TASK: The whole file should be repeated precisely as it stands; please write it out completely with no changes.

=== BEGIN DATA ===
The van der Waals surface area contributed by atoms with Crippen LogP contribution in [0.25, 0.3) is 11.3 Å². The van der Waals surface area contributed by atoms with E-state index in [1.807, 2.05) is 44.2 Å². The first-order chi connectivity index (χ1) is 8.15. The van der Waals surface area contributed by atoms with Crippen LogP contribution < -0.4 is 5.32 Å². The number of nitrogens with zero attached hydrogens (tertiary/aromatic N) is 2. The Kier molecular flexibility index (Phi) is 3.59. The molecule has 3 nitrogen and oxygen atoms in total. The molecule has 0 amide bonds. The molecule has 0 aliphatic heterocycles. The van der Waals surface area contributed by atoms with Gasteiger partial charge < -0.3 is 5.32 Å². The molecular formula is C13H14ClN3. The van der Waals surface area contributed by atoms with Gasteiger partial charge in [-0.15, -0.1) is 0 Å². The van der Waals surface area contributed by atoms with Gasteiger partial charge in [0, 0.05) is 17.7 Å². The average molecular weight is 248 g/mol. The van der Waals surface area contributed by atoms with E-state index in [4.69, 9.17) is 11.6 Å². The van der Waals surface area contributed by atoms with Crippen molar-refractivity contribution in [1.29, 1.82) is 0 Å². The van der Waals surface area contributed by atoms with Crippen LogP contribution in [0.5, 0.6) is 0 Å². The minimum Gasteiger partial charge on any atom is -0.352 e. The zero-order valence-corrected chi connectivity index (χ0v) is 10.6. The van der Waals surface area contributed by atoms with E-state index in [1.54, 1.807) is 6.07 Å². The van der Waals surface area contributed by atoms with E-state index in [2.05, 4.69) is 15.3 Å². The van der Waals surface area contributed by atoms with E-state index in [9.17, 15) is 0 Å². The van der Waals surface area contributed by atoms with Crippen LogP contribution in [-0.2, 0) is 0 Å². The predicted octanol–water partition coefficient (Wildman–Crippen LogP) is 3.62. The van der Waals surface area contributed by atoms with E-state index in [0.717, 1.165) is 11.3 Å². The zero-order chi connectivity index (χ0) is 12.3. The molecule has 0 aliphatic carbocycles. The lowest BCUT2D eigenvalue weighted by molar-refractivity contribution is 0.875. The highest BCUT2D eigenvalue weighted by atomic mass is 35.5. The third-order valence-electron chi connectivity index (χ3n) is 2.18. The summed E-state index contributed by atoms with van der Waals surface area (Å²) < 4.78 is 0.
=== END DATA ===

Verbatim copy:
The van der Waals surface area contributed by atoms with Crippen LogP contribution in [0.25, 0.3) is 11.3 Å². The van der Waals surface area contributed by atoms with E-state index in [1.807, 2.05) is 44.2 Å². The first-order chi connectivity index (χ1) is 8.15. The van der Waals surface area contributed by atoms with Crippen LogP contribution < -0.4 is 5.32 Å². The number of nitrogens with zero attached hydrogens (tertiary/aromatic N) is 2. The Kier molecular flexibility index (Phi) is 3.59. The molecule has 3 nitrogen and oxygen atoms in total. The molecule has 0 amide bonds. The molecule has 0 aliphatic heterocycles. The van der Waals surface area contributed by atoms with Gasteiger partial charge < -0.3 is 5.32 Å². The molecular formula is C13H14ClN3. The van der Waals surface area contributed by atoms with Gasteiger partial charge in [-0.15, -0.1) is 0 Å². The van der Waals surface area contributed by atoms with Gasteiger partial charge in [0, 0.05) is 17.7 Å². The average molecular weight is 248 g/mol. The van der Waals surface area contributed by atoms with E-state index in [4.69, 9.17) is 11.6 Å². The van der Waals surface area contributed by atoms with Crippen molar-refractivity contribution in [1.29, 1.82) is 0 Å². The van der Waals surface area contributed by atoms with Crippen LogP contribution in [0.5, 0.6) is 0 Å². The minimum Gasteiger partial charge on any atom is -0.352 e. The zero-order valence-corrected chi connectivity index (χ0v) is 10.6. The van der Waals surface area contributed by atoms with E-state index in [1.54, 1.807) is 6.07 Å². The van der Waals surface area contributed by atoms with E-state index in [2.05, 4.69) is 15.3 Å². The van der Waals surface area contributed by atoms with E-state index in [9.17, 15) is 0 Å². The van der Waals surface area contributed by atoms with Crippen LogP contribution in [-0.2, 0) is 0 Å². The predicted octanol–water partition coefficient (Wildman–Crippen LogP) is 3.62. The van der Waals surface area contributed by atoms with E-state index in [0.717, 1.165) is 11.3 Å². The zero-order chi connectivity index (χ0) is 12.3. The molecule has 0 aliphatic carbocycles. The lowest BCUT2D eigenvalue weighted by molar-refractivity contribution is 0.875. The highest BCUT2D eigenvalue weighted by atomic mass is 35.5. The third-order valence-electron chi connectivity index (χ3n) is 2.18. The summed E-state index contributed by atoms with van der Waals surface area (Å²) < 4.78 is 0.